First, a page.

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Author: Katy Caldwell (1-10 of 14)

To add color or not: That is the question

Over the weekend, I saw the music video for Grand Ole Party’s new single "Look Out Young Son," and was mesmerized by its haunting black-and-white images of what appears to be an old Western speakeasy full of ghostly white children and vagabonds:

Yesterday I went online to find the video so I could watch it again, and lo and behold, I found another version that turned out to be the director’s cut. This version was in big, bold color, with saturated golds and reds throughout. It also had a new intro, a little girl who skips up to an old-time Kinetoscope and peeks in to watch the show. Well, it just so happens the director, Manny Marquez, is my neighbor, so I immediately got in touch with him to get the full story behind the competing versions. Here is what he had to say:

"’Look Out Young Son’ is basically a blues song. To me, it’s as if Kristin, the singer of Grand Ole Party, was a female Robert Johnson at the Crossroads making that deal with the Devil. The camera we were using — circa 1860′s style, and with a 140-year-old lens — was only capable of creating black-and-white images in its day, and had done that with photographs since the Civil War. By using an HD camera to shoot the image off the camera’s back plate, we were capturing what a photographer would have seen on the plate if Grand Ole Party had walked into the photo studio in 1865. Literally, a 19th-century HD image! Then we went beyond the chemical limitations of that camera, and focused on the optical ones, and that is what resulted in our color version.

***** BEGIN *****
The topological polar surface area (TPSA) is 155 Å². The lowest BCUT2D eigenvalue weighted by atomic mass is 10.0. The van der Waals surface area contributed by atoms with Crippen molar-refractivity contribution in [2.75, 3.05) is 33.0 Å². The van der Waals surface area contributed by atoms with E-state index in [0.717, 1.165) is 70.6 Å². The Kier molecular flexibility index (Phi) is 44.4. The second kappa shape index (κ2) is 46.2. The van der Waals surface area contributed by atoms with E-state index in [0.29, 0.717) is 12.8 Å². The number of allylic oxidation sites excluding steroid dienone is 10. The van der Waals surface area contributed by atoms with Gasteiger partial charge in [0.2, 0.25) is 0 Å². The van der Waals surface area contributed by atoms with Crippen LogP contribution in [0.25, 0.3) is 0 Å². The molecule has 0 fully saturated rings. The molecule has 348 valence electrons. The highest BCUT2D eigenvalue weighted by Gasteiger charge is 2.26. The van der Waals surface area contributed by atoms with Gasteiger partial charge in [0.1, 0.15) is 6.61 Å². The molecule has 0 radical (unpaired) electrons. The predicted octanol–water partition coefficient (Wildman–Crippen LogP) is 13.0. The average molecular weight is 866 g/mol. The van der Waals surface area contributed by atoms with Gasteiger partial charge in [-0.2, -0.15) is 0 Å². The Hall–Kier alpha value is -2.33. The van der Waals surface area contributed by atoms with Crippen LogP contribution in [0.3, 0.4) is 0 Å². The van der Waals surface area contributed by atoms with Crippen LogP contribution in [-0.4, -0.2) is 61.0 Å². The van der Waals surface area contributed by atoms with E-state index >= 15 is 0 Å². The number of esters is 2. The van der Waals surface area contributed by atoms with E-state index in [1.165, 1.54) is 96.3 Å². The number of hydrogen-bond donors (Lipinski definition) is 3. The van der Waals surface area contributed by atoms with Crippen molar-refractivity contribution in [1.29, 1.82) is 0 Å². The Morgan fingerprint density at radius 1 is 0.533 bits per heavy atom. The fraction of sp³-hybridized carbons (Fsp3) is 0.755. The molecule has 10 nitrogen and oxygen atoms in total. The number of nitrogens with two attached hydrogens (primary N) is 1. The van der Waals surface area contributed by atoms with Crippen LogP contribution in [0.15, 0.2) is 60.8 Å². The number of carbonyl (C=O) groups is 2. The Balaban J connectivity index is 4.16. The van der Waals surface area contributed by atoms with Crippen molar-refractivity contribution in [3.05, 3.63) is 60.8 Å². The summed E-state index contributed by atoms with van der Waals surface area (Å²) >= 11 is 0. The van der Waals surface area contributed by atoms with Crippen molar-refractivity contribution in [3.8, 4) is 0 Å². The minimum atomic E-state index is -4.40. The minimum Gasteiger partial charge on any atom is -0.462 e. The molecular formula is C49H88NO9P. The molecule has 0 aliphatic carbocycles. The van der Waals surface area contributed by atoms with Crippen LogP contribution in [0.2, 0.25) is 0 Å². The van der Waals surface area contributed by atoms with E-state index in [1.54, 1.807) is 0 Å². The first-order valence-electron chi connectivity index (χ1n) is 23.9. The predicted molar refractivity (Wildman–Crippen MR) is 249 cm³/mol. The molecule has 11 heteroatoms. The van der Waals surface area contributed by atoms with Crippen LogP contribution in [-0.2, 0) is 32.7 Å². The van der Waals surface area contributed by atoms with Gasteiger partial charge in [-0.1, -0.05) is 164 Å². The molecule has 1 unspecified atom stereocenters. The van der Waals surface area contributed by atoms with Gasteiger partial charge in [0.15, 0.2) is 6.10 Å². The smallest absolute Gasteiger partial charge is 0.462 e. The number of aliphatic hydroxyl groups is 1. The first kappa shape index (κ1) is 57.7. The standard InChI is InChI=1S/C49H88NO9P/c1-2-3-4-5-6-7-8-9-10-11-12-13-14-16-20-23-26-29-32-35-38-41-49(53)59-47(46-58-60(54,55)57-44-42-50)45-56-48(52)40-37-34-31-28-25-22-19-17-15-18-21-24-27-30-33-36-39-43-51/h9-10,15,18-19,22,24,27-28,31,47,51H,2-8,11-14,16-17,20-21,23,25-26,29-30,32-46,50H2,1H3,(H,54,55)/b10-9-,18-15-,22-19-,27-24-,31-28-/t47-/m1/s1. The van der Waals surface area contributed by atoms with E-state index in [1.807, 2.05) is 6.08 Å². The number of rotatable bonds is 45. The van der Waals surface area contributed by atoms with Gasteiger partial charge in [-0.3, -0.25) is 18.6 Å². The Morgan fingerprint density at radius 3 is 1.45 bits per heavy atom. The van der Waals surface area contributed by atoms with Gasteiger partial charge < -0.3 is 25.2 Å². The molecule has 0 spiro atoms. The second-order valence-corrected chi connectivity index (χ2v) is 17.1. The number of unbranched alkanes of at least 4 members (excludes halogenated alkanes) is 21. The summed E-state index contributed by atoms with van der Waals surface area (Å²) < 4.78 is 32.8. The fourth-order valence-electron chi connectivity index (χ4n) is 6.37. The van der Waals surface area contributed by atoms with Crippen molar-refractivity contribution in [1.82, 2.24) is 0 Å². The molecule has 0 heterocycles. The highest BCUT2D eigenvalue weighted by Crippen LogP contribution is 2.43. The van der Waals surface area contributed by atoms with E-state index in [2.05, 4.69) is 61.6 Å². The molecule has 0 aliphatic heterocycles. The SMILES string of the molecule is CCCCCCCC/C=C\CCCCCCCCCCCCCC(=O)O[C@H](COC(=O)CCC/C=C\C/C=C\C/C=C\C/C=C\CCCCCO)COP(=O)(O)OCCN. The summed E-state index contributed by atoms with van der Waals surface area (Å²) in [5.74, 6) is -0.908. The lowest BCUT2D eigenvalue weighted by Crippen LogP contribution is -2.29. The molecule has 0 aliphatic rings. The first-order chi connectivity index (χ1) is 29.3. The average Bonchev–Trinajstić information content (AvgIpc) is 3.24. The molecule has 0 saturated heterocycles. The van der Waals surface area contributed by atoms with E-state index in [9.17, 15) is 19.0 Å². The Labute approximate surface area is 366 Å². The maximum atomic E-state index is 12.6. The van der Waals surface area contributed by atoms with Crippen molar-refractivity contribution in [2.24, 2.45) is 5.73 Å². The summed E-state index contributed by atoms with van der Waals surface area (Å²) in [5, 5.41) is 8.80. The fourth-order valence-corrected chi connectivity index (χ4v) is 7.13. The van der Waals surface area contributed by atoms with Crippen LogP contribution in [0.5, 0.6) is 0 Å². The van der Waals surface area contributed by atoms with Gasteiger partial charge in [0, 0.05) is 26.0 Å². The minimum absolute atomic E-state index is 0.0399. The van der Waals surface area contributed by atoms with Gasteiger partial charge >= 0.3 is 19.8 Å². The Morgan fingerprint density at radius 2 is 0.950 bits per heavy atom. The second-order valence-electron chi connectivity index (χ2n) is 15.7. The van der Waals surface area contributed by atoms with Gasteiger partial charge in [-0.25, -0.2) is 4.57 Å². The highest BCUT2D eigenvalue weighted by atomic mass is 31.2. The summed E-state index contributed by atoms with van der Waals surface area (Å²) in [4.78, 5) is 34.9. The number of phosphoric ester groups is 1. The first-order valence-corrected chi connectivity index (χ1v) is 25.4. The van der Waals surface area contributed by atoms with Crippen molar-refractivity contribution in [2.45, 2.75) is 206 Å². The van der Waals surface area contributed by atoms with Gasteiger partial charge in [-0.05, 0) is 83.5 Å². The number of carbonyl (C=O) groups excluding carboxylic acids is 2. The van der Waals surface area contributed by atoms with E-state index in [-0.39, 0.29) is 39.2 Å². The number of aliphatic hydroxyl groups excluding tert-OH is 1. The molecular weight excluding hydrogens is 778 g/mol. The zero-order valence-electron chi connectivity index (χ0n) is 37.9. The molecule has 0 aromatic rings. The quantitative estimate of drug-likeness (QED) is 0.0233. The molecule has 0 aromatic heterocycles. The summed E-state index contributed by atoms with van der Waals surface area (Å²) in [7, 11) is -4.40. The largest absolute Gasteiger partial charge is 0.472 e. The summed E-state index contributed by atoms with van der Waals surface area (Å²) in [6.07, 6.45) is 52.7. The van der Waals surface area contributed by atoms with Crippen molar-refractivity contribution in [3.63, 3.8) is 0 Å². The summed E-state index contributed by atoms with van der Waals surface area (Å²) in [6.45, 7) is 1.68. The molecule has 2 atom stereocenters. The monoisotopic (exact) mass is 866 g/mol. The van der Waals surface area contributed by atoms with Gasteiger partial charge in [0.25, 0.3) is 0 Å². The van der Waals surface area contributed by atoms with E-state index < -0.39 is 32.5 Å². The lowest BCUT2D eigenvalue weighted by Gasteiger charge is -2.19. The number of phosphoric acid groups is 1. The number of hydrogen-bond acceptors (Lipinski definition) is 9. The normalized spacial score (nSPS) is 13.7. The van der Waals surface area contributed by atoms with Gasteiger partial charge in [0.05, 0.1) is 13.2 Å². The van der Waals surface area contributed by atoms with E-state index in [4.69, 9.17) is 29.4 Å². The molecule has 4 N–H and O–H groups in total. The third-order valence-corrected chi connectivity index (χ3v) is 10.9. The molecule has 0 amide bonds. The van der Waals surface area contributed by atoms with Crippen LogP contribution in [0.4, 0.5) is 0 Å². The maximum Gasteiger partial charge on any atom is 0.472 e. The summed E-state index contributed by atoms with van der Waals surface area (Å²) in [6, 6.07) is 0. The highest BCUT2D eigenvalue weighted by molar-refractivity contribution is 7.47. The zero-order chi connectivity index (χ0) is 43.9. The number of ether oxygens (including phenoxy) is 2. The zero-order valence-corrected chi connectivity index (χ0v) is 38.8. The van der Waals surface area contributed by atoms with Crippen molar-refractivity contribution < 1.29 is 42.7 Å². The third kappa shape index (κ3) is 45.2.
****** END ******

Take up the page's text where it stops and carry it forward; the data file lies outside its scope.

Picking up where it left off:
"The band decided they wanted the final version to be in black-and-white. They were fans of 1920′s German films, and wanted that kind of The Cabinet of Dr. Caligari vibe. What we had done in color is entirely unique photographically, and in black-and-white, it was back where we started, in the 1800′s. I realized I needed to stop focusing on the original idea and make it work for everyone, so this is what we did: We had seen some portraits a former professor had done for a movie that were printed on silver paper, and even though the images were black-and-white, they seemed elevated somehow. We decided to transfer that idea to video. In the end, the band’s official release of the video isn’t black and white to me, it’s black and silver!"

PopWatchers, does it matter to you if there is an artist’s cut and a director’s cut for a video or movie? Do you prefer old black-and-white films over color? Or is good art just good art, and let’s leave it at that?